ICS Magazine

Headline: EPA considers extension of antimicrobial application training; ISSA opposes move

November 12, 2006
The Environmental Protection Agency is considering extending training and certification requirements of some sort to all occupational users of "pesticides," including, but not limited to, employees who apply disinfectants, sanitizers and other antimicrobial products in the course of their employment. Conference calls have confirmed that the EPA is considering extending training requirements to workers who apply antimicrobial pesticides in institutional settings.

The ISSA opposes the extension of additional training requirements in this context for the following reasons:

"Pursuant to the OSHA Hazard Communication Standard, institutional users of antimicrobial products are already required to be provided with education and training on the use of all "hazardous chemicals" including disinfectants, sanitizers, and other antimicrobials. Additional training is not necessary.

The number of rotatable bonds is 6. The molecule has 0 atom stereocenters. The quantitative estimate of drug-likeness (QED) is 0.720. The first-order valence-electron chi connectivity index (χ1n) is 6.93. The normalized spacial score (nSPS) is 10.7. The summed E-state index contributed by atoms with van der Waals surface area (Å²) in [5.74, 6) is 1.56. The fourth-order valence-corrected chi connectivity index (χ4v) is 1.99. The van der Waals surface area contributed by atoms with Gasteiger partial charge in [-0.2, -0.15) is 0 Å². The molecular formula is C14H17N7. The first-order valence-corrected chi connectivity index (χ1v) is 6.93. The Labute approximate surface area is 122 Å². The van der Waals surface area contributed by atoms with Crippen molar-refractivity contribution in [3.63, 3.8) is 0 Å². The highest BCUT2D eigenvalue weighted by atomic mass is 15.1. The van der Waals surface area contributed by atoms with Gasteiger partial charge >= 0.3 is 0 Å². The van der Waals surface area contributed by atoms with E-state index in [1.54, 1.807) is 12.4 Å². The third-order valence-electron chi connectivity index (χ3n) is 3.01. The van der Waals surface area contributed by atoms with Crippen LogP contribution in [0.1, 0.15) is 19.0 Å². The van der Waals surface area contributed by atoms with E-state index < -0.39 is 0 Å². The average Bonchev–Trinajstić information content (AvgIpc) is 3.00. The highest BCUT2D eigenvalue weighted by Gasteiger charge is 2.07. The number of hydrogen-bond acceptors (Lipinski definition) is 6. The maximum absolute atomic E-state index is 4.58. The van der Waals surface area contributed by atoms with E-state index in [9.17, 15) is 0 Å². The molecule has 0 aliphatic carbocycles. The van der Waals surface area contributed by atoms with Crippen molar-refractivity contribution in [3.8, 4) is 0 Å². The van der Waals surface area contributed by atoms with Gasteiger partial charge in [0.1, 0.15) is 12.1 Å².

"EPA has failed to establish a rational basis to support the need for additional training above and beyond what is already required under the OSHA Hazard Communication Standard. In fact, statistics from the Bureau of Labor and Statistics cover the years 2002, 2003 and 2004 indicate that there has been a decline in workplace injuries involving exposure to disinfectants.

"The inherent nature of general purpose disinfectants and sanitizers does not suggest that additional training is warranted.

"The Food Quality Protection Act amended FIFRA to exclude workers who apply antimicrobial products from the minimum training requirements of the federal pesticide standard."